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(NECN) - In the wake of the shooting at Sandy Hook Elementary School in Newtown, Conn., the BBB Wise Giving Alliance, the national charity monitoring arm of the Better Business Bureau, cautions donors about potential red flags in fund raising to help Newtown and to be aware of the different circumstances that often emerge in tragedy-related philanthropy.
Paula Fleming, Vice President of Communications and Marketing for the BBB, joined "The Morning Show" to share the following guidelines for Newtown donations scams, as well as holiday charity scams.
Newtown donation guideline:
- What charity can one trust?
Look at the appeal carefully; some charities have similar sounding names. Don't be fooled by names that look impressive or that closely resemble the name of a well-known organization. Check with your appropriate state government authorities (this is usually a division of the state's office of the attorney general) to verify the charity is registered to solicit in your state. Also, visit the website of the BBB Wise Giving Alliance to find out whether a national charity meets the 20 BBB charity standards that address charity governance, finances, fund raising, donor privacy, and other accountability issues.
- How will the charity use my donation?
Ask questions about how your donation will be used. Beware of appeals that bring tears to your eyes but tell you little about what the charity is doing about the problem it describes so well. For example, if the charity says it's helping the homeless, do they explain how (shelter, food, medical care) and where this is taking place?
- Watch out for statements such as "all proceeds will go to the charity."
This can mean that only the money left after expenses, such as the cost of written materials and fund raising efforts, will go to the charity. These expenses can be high, so check carefully.
- Is my donation tax deductible?
If you want to take a charitable deduction for federal income tax purposes, make sure the organization is tax exempt as a charity under section 501(c)(3) of the Internal Revenue Code. A charity appeal will usually include a reference to this. To verify a charity's tax status, access an IRS database of organizations by viewing Publication 78 on the IRS website at IRS.gov. Consult your tax advisor for details.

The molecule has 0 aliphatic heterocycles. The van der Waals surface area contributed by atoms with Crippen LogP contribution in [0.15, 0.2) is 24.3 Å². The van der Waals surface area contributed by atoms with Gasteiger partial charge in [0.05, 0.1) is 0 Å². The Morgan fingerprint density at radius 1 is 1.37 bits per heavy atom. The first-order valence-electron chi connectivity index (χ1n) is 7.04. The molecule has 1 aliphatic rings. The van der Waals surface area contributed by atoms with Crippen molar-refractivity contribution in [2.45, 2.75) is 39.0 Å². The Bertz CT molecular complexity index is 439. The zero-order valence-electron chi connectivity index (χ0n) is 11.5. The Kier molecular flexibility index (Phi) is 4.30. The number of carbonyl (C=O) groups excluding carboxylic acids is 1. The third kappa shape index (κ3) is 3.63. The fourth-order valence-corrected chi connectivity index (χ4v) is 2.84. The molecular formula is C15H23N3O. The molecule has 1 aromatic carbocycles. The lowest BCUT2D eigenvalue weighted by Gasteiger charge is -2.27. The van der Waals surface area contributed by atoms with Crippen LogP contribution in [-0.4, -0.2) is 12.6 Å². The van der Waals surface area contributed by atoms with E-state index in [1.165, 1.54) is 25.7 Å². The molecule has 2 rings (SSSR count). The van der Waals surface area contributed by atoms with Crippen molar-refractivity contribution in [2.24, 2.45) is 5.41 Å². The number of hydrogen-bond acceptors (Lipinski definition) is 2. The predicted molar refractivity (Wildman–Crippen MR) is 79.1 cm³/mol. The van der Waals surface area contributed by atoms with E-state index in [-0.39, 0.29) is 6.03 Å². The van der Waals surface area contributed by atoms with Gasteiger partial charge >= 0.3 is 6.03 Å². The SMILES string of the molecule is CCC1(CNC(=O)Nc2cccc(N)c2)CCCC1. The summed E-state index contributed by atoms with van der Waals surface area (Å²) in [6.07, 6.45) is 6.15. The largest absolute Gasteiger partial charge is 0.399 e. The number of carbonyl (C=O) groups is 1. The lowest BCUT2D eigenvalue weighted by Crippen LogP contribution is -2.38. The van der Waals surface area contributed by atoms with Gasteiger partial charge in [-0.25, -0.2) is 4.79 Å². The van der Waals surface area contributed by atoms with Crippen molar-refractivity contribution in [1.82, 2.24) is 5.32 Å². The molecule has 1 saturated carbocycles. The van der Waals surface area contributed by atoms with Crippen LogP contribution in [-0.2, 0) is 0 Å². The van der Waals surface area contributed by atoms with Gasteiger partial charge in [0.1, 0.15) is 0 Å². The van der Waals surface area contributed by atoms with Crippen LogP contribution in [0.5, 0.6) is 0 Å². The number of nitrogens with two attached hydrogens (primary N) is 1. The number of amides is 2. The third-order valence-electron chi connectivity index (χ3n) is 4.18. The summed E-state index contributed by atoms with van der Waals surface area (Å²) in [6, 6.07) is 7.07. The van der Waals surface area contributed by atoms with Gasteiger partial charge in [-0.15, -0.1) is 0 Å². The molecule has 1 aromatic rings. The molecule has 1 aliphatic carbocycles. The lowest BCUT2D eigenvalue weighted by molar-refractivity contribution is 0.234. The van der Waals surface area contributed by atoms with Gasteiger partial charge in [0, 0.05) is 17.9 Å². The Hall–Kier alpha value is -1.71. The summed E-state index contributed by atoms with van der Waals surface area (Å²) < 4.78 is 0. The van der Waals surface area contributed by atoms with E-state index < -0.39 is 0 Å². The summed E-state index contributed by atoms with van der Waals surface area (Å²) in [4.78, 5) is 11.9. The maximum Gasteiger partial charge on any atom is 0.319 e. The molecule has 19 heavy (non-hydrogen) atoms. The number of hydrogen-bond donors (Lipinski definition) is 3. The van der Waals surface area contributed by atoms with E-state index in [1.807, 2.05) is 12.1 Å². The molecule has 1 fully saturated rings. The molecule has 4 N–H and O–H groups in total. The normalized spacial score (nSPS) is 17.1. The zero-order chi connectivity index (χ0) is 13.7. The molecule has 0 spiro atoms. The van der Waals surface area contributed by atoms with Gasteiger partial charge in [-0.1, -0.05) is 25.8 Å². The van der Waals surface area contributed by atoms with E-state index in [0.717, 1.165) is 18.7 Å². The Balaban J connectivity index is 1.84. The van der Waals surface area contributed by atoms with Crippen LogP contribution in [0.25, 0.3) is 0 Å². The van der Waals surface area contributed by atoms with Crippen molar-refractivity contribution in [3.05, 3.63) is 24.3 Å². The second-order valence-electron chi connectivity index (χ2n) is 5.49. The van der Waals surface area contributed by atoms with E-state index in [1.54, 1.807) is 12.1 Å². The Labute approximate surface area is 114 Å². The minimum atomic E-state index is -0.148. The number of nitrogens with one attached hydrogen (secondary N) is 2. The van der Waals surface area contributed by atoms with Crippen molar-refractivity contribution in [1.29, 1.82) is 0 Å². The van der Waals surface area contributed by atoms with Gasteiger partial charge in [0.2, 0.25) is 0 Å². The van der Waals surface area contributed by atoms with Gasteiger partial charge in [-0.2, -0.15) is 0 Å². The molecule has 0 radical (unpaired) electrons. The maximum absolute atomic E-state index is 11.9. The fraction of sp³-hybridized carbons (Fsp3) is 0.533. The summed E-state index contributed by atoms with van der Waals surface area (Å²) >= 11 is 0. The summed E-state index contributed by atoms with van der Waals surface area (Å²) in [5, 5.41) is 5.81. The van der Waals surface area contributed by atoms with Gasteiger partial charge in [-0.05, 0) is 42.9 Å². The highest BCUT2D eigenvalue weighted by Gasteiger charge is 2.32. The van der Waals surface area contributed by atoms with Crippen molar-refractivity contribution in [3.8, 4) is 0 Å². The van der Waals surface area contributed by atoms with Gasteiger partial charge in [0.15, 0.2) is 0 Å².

- Can the charity actually use what I'm donating?
All charities welcome the receipt of monetary donations, but some also solicit in-kind donations such as clothing, food, and toys. If you're planning to donate items to a worthy cause, make sure you know the in-kind contributions your charity prefers. For example, a food bank may prefer food items that are not perishable such as canned goods, and a toy drive may be seeking new and not used toys.
- Am I feeling pressured to give?
Don't succumb to pressure to give money on the spot, either immediately over the phone via credit card or by allowing a "runner" to pick up a contribution. Take the time to research the charity fully; the charity that needs your money today will welcome it just as much tomorrow.
Holiday charity guideline:
- DON'T succumb to high-pressure, emotional pitches.
Giving on the spot is never necessary. Do your homework first.
- DO check out the charity carefully and be sure it's the right one.
Go to Give.org to verify that a charity meets BBB Wise Giving Alliance's 20 Standards for Charity Accountability.
- DON'T assume that the charity wants any item you donate.
Worn out, unusable donated goods cost charities millions of dollars each year because the organization has to bear the cost of tossing the unacceptable donation.
- DO consider easy text-to-give options.
The BBB Mobile Giving Foundation makes it easy to give smaller donations (usually $10) to charities.